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Analog Devices AD1985: Child of Honorable Parents

The world-renowned semiconductor company, Analog Devices Inc., has long been producing AC’97 codecs for mainboards and add-on sound cards. They work in close contact with such giants as Intel and Microsoft as well as with other big industry names. As soon as the 2.3 edition of the AC’97 specification came out, Analog Devices introduced a compliant codec, supported by fully functional software. So, we can already enjoy that Jack Sensing technology. But let’s be methodical and examine the codec thoroughly first.

The AD1985 codec was specially developed by Analog Devices for Intel’s ICH4 and ICH5 South Bridges. So, I venture a supposition that its lifetime will match that of mainboards with these South Bridges.


AD1985 codec from Analog Device with Jack Sensing support

The codec is an amalgamation of advanced technologies both in hardware and software departments. Analog Devices itself designs the codec, while the codec’s software comes under the SoundMAX trademark. The trademark is property of Analog Devices and was registered in the Integrated Audio Group within the framework of the strategic alliance of Intel and ADI. First, we will examine the hardware stuffing of the codec and then estimate the efficiency of the software.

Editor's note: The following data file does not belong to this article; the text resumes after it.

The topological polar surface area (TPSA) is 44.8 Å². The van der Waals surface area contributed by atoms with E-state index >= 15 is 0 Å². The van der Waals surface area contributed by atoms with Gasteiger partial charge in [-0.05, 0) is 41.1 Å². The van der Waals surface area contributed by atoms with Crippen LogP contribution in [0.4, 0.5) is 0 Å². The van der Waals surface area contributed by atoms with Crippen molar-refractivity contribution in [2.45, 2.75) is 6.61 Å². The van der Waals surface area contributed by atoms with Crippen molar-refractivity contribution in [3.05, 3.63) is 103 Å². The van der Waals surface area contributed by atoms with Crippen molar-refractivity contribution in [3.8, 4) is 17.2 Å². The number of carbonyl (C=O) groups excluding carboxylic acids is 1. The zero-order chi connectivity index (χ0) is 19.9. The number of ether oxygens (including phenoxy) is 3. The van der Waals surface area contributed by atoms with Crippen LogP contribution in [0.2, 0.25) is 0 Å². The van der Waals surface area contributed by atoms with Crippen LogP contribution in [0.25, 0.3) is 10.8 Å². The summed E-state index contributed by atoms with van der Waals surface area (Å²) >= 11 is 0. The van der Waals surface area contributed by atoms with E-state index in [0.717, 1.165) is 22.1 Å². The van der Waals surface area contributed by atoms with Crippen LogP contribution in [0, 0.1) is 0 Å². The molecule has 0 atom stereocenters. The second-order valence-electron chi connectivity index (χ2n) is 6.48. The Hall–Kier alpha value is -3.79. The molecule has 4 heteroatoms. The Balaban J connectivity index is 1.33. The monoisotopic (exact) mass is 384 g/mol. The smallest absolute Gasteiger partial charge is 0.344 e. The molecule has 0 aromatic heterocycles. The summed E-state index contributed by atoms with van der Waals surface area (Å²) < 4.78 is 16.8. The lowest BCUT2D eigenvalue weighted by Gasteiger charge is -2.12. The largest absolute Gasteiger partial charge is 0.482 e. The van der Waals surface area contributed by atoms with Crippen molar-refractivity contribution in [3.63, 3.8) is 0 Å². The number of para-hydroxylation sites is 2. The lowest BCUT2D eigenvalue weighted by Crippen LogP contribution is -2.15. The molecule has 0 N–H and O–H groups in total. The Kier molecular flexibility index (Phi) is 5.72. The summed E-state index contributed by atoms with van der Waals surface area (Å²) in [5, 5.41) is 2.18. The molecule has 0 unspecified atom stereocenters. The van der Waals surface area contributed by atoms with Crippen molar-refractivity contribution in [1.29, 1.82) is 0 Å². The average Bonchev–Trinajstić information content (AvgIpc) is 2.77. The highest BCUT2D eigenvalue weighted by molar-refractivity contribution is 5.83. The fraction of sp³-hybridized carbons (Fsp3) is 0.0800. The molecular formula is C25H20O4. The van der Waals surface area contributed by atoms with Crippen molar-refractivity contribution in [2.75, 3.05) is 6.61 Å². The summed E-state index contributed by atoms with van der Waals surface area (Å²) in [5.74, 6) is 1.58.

The hardware part of the AD1985 codec features:

  • Six-channel DAC for 5.1 Surround;
  • 20-bit resolution for all internal DACs;
  • Dynamic range of 90dB;
  • Integrated amplifier for headphones;
  • Integrated parametric equalizer;
  • User-selected microphone input with stereophonic preamplifier;
  • Phase-lock auto-control;
  • Jack Sensing (automatic recognition of connections).

I would like to point out the new auxiliary circuit called Analog Mixing Control Jack Sense. This circuit allows the operating system to identify the attached analog audio device. If you are interested in getting more detailed info on the AD1985 codec, you can find it at the Analog Devices website in a PDF-file.

ASUS was one of the first manufacturers to use the AD1985 codec in its mainboards. Why? ASUS just wanted to roll out a mainboard series featuring the integrated “Artificial Intelligence” technology. The codec from Analog Devices is capable of auto-detecting the connected audio devices, which is an intelligent function, of course. This gave ASUS the  reason for touting the audio subsystem of its new mainboards as Artificial Intelligence Audio (AI-Audio). Every manufacturer is prone to puff up the advantages of its products (if any). The ASUS website claims the mainboards of the AI series use the world’s first intelligent audio codec. Do not let the words mislead you into thinking it’s the only one available. Besides the AD1985, there are six-channel codecs from Realtek (ALC655 and ALC658), which support Jack Sensing, too. We are not going to have them in this review, though.

 
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